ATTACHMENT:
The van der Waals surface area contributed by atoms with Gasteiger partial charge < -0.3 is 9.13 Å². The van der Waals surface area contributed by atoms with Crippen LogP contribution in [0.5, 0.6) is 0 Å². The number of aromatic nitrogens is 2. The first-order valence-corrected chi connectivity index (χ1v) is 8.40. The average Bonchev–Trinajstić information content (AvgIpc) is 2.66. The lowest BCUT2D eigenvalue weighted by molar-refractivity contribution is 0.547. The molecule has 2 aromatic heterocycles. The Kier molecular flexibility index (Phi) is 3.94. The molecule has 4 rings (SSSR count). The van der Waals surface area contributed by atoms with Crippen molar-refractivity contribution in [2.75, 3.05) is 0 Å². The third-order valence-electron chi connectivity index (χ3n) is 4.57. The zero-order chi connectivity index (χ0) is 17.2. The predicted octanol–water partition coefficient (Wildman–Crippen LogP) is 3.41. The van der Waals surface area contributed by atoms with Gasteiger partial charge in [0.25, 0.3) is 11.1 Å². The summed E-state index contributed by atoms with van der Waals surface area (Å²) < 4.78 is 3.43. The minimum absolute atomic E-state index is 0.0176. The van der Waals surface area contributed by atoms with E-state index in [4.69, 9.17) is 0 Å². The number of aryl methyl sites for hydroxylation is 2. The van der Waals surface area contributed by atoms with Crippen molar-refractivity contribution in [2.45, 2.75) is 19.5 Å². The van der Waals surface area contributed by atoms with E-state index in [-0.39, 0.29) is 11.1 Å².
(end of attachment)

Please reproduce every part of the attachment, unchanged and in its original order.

The van der Waals surface area contributed by atoms with Gasteiger partial charge < -0.3 is 9.13 Å². The van der Waals surface area contributed by atoms with Crippen LogP contribution in [0.5, 0.6) is 0 Å². The number of aromatic nitrogens is 2. The first-order valence-corrected chi connectivity index (χ1v) is 8.40. The average Bonchev–Trinajstić information content (AvgIpc) is 2.66. The lowest BCUT2D eigenvalue weighted by molar-refractivity contribution is 0.547. The molecule has 2 aromatic heterocycles. The Kier molecular flexibility index (Phi) is 3.94. The molecule has 4 rings (SSSR count). The van der Waals surface area contributed by atoms with Crippen molar-refractivity contribution in [2.75, 3.05) is 0 Å². The third-order valence-electron chi connectivity index (χ3n) is 4.57. The zero-order chi connectivity index (χ0) is 17.2. The predicted octanol–water partition coefficient (Wildman–Crippen LogP) is 3.41. The van der Waals surface area contributed by atoms with Gasteiger partial charge in [0.25, 0.3) is 11.1 Å². The summed E-state index contributed by atoms with van der Waals surface area (Å²) < 4.78 is 3.43. The minimum absolute atomic E-state index is 0.0176. The van der Waals surface area contributed by atoms with E-state index in [4.69, 9.17) is 0 Å². The number of aryl methyl sites for hydroxylation is 2. The van der Waals surface area contributed by atoms with Crippen molar-refractivity contribution in [2.45, 2.75) is 19.5 Å². The van der Waals surface area contributed by atoms with E-state index in [-0.39, 0.29) is 11.1 Å².